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October 16, 2013

Help save the Weidlinger House.

 

Due to a lack of resources from the Park Service, this irreplaceable piece of our cultural heritage ended up abandoned and slated for demolition in the pristine landscape of the Cape Cod National Seashore. The Cape Cod Modern House Trust (CCMHT) has initiated a Kickstarter campaign to raise at least $50,000 toward the structure’s restoration and conversion into an artist/scholar residence by July 2014.

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The living room in it’s original state. Photo: Madeliene Weidlinger-Friedli

In 1952, Paul Weidlinger bought this secluded parcel of land in Wellfleet. Inspired by his friend, the famed architect Marcel Breuer, who had settled just across the pond, he set out to combine his vision of experimental modernism with the particular requirements of a Cape Cod summerhouse.

Peter McMahon, architect and founding director of the Trust, describes Paul Weidlinger as “one of the great structural thinkers of the modern era,” and his house as “hovering, a platform for viewing its unspoiled natural setting.”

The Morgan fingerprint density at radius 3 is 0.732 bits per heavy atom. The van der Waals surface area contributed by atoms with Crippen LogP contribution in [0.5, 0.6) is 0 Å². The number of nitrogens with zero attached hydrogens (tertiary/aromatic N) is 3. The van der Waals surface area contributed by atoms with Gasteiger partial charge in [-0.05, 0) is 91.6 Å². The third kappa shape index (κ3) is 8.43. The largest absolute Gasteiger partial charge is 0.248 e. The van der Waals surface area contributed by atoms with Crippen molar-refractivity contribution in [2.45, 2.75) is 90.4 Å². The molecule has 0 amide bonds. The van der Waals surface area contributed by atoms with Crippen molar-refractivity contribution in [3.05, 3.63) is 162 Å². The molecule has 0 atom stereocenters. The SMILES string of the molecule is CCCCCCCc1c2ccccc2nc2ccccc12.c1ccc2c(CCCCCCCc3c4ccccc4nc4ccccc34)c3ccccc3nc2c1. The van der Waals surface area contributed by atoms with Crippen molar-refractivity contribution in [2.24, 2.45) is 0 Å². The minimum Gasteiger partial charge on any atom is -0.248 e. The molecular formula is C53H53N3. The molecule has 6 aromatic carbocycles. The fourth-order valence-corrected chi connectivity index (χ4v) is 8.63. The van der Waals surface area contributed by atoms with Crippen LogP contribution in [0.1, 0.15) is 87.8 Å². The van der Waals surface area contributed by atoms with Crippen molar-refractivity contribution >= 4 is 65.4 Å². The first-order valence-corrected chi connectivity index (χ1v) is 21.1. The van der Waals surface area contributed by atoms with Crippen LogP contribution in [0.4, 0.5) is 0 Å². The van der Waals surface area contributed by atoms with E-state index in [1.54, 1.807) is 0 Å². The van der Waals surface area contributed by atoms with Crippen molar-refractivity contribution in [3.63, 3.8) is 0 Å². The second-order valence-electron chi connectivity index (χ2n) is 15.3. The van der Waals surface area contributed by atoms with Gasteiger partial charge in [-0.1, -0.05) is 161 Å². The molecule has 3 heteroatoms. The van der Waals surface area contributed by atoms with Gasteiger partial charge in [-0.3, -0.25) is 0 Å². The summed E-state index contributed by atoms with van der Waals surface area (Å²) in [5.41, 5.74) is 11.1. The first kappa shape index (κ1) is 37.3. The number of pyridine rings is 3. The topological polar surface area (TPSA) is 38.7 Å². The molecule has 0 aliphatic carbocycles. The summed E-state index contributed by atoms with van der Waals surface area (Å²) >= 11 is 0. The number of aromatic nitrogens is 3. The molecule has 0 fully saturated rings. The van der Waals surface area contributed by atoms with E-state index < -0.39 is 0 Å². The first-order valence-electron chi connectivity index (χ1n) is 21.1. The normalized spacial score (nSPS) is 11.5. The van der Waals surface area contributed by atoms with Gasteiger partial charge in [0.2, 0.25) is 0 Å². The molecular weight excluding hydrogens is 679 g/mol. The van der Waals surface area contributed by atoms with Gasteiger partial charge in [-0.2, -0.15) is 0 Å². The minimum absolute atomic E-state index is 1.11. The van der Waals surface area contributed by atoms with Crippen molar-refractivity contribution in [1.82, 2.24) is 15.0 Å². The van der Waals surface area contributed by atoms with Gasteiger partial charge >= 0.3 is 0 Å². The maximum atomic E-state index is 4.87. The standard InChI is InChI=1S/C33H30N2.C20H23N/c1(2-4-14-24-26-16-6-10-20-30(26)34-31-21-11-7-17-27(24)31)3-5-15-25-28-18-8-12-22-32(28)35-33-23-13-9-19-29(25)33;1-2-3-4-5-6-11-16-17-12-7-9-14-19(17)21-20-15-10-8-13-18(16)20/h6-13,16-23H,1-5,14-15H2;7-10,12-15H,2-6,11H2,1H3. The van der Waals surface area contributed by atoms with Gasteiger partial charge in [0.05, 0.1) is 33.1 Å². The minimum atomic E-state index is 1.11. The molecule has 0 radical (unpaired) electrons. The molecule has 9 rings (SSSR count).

Born in Budapest in 1914, Paul Weidlinger apprenticed with Le Corbusier and Lazlo Maholy Nagy before coming to the U.S. and starting his own firm. Weidlinger engineered many iconic midcentury structures, including Marcel Breuer’s Whitney Museum, the ramp for Le Corbusier’s Carpenter Center at Harvard University, Eero Saarinen’s CBS Headquarters Building, and Gordon Bunshaft’s Beinecke Rare Book and Manuscript Library at Yale University.

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The Beinecke Rare Book and Manuscript Library at Yale, engineered by Paul Weidlinger. Photo: Gwendolyn Horton

Please help save the Weidlinger House, and turn it into a home for creativity and learning.

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The pond side of the house today. Photo: Raimund Koch

Comments

I still wish you would look into the Porter house on Long Pond! Built in 1962.


The Sirna House on Long Pond Road completed in 1960- '61. Designed by Victor Civkin & down the road from the Porter House should also be looked at.

You should also look at the Sirna house (Main family home)
on the back of Long Pond Road.. It was designed by Victor Civkin.. and down the road from The Porter House.

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